According to many years of longevity research by Dan Buettner, founder of Blue Zones, “Blue Zones” are areas in which people have low rates of disease and enjoy longer lifespans. On average, people who live in Blue Zones live 7-10 years longer than the rest of the world’s population. Here are a few food lessons we can learn from Blue Zone inhabitants:
1) Plant Slant. The majority of the people living in a Blue Zone adopt a predominantly plant-based diet. They eat a variety of fruits, grains, vegetables, nuts, legumes, and consume lower amounts of processed foods. When meat is eaten, most eat a lean meat, such as fish and venison.
2) Diminish Dairy. Blue Zone inhabitants minimize their consumption of cow’s milk and dairy products such as cheese, cream, and butter. Dan Buettner explains:
Arguments against milk often focus on its high fat and sugar content. Neal Barnard, the founder and president of the Physicians Committee for Responsible Medicine, points out that 49% of the calories in whole milk and about 70% of the calories in cheese come from fat—and that much of this fat is saturated. All milk has lactose sugar as well. About 55% of the calories in skim milk come from lactose sugar, for example.
While Americans have relied on milk for calcium and protein for decades, in the Blue Zones diet people get these nutrients from plant-based sources. One cup of cooked kale or two-thirds of a cup of tofu, for instance, provides just as much bioavailable calcium as a cup of milk (1).
3) More Natural & Less Processed Sugar. The longest living cultures usually consume no more than seven added teaspoons a day. Buettner elaborates:
Let’s face it: You can’t avoid sugar. It occurs naturally in fruits, vegetables, and even milk. But that’s not the problem. Between 1970 and 2000, the amount of added (processed) sugars in the food supply rose 25%. This adds up to about 22 teaspoons of added sugar that the average American consumes daily—insidious, hidden sugars mixed into sodas, yogurts, muffins, and sauces. Too much sugar in our diet has been shown to suppress the immune system, making it harder to fend off diseases. It also spikes insulin levels, which can lead to diabetes and lower fertility, make you fat, and even shorten your life (1).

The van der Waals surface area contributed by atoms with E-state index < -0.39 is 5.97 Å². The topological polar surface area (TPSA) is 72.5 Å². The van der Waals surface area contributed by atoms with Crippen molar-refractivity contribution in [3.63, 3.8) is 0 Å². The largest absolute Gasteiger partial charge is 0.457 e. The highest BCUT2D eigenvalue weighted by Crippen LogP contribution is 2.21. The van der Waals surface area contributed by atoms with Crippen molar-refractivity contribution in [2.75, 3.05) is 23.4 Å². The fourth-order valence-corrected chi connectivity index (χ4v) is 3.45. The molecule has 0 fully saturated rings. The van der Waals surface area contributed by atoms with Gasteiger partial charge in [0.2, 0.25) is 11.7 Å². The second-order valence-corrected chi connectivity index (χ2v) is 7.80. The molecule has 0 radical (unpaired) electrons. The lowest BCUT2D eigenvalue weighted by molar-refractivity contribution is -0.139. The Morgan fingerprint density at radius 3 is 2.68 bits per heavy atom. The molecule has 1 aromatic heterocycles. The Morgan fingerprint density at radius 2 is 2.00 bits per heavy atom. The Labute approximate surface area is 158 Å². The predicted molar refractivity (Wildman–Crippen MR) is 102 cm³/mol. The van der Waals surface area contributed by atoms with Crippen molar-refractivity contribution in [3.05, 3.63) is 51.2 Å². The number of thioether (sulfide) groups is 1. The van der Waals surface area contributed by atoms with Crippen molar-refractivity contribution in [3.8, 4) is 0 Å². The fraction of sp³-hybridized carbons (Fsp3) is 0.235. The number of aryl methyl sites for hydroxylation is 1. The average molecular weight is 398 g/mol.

For many of us, changing our eating habits can be very challenging! We, at LifeMed Clinic, want to help you in your journey toward eating a delicious and healthy diet. We have plant-based cookbooks, DVDs, and meal planning resources available for free to our members at our office. Also, we have added a talented dietician, Crystal Whitten, to our staff who can help tailor a plan that works for you. Our dietician fee is only $60 per hour (about 25%-40% less than market rate) for patient members.
May you enjoy abundant health,
Rick Christman, MPH